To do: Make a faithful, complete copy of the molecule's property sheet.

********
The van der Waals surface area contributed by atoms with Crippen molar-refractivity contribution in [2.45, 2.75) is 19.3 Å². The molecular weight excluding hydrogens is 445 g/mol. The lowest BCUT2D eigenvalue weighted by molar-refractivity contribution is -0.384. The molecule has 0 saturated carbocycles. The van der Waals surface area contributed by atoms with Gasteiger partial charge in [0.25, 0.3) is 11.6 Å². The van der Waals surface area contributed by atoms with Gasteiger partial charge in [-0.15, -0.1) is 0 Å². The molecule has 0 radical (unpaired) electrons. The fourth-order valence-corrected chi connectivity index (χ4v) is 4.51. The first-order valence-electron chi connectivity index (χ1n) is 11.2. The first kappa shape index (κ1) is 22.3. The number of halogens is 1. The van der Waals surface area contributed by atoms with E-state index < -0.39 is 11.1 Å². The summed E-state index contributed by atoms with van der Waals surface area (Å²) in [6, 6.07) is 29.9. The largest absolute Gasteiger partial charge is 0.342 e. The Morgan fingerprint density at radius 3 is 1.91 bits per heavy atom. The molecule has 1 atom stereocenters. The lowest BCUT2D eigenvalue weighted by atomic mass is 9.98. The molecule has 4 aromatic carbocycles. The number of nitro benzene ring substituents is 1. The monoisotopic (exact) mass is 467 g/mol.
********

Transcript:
The van der Waals surface area contributed by atoms with Crippen molar-refractivity contribution in [2.45, 2.75) is 19.3 Å². The molecular weight excluding hydrogens is 445 g/mol. The lowest BCUT2D eigenvalue weighted by molar-refractivity contribution is -0.384. The molecule has 0 saturated carbocycles. The van der Waals surface area contributed by atoms with Gasteiger partial charge in [0.25, 0.3) is 11.6 Å². The van der Waals surface area contributed by atoms with Gasteiger partial charge in [-0.15, -0.1) is 0 Å². The molecule has 0 radical (unpaired) electrons. The fourth-order valence-corrected chi connectivity index (χ4v) is 4.51. The first-order valence-electron chi connectivity index (χ1n) is 11.2. The first kappa shape index (κ1) is 22.3. The number of halogens is 1. The van der Waals surface area contributed by atoms with E-state index < -0.39 is 11.1 Å². The summed E-state index contributed by atoms with van der Waals surface area (Å²) in [6, 6.07) is 29.9. The largest absolute Gasteiger partial charge is 0.342 e. The Morgan fingerprint density at radius 3 is 1.91 bits per heavy atom. The molecule has 1 atom stereocenters. The lowest BCUT2D eigenvalue weighted by atomic mass is 9.98. The molecule has 4 aromatic carbocycles. The number of nitro benzene ring substituents is 1. The monoisotopic (exact) mass is 467 g/mol.